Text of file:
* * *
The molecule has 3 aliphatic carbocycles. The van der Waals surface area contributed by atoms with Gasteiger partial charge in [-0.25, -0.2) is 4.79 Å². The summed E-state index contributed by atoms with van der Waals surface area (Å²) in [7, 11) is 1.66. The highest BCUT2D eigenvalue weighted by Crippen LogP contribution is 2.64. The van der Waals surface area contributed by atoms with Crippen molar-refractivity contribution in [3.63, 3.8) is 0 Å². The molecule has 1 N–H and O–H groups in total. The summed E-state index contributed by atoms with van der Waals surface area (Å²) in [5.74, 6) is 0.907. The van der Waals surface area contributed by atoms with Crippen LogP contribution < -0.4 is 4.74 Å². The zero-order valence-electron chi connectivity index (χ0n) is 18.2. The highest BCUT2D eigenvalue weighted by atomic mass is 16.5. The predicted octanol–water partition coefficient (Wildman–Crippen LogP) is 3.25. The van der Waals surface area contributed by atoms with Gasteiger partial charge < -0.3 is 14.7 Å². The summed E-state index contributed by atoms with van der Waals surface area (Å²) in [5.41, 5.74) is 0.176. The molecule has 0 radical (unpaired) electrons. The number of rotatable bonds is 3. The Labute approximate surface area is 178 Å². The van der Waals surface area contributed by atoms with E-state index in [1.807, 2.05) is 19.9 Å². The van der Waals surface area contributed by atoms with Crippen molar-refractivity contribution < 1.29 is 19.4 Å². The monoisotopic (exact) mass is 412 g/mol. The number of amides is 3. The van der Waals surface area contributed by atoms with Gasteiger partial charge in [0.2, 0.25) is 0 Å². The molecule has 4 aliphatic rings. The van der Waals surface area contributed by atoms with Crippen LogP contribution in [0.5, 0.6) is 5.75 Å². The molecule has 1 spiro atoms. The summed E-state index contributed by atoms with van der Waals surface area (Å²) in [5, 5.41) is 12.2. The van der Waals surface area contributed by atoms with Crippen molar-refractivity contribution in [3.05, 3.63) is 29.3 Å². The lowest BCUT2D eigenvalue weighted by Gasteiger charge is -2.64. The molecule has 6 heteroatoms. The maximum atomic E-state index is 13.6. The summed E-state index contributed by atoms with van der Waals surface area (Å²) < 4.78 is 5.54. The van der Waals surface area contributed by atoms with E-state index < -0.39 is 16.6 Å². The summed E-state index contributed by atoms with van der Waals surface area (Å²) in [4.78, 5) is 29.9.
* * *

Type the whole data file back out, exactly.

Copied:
The molecule has 3 aliphatic carbocycles. The van der Waals surface area contributed by atoms with Gasteiger partial charge in [-0.25, -0.2) is 4.79 Å². The summed E-state index contributed by atoms with van der Waals surface area (Å²) in [7, 11) is 1.66. The highest BCUT2D eigenvalue weighted by Crippen LogP contribution is 2.64. The van der Waals surface area contributed by atoms with Crippen molar-refractivity contribution in [3.63, 3.8) is 0 Å². The molecule has 1 N–H and O–H groups in total. The summed E-state index contributed by atoms with van der Waals surface area (Å²) in [5.74, 6) is 0.907. The van der Waals surface area contributed by atoms with Crippen LogP contribution < -0.4 is 4.74 Å². The zero-order valence-electron chi connectivity index (χ0n) is 18.2. The highest BCUT2D eigenvalue weighted by atomic mass is 16.5. The predicted octanol–water partition coefficient (Wildman–Crippen LogP) is 3.25. The van der Waals surface area contributed by atoms with Gasteiger partial charge < -0.3 is 14.7 Å². The summed E-state index contributed by atoms with van der Waals surface area (Å²) in [5.41, 5.74) is 0.176. The molecule has 0 radical (unpaired) electrons. The number of rotatable bonds is 3. The Labute approximate surface area is 178 Å². The van der Waals surface area contributed by atoms with E-state index in [1.807, 2.05) is 19.9 Å². The van der Waals surface area contributed by atoms with Crippen molar-refractivity contribution < 1.29 is 19.4 Å². The monoisotopic (exact) mass is 412 g/mol. The number of amides is 3. The van der Waals surface area contributed by atoms with Gasteiger partial charge in [0.2, 0.25) is 0 Å². The molecule has 4 aliphatic rings. The van der Waals surface area contributed by atoms with Crippen LogP contribution in [0.5, 0.6) is 5.75 Å². The molecule has 1 spiro atoms. The summed E-state index contributed by atoms with van der Waals surface area (Å²) in [5, 5.41) is 12.2. The van der Waals surface area contributed by atoms with Crippen molar-refractivity contribution in [3.05, 3.63) is 29.3 Å². The lowest BCUT2D eigenvalue weighted by Gasteiger charge is -2.64. The molecule has 6 heteroatoms. The maximum atomic E-state index is 13.6. The summed E-state index contributed by atoms with van der Waals surface area (Å²) < 4.78 is 5.54. The van der Waals surface area contributed by atoms with E-state index < -0.39 is 16.6 Å². The summed E-state index contributed by atoms with van der Waals surface area (Å²) in [4.78, 5) is 29.9.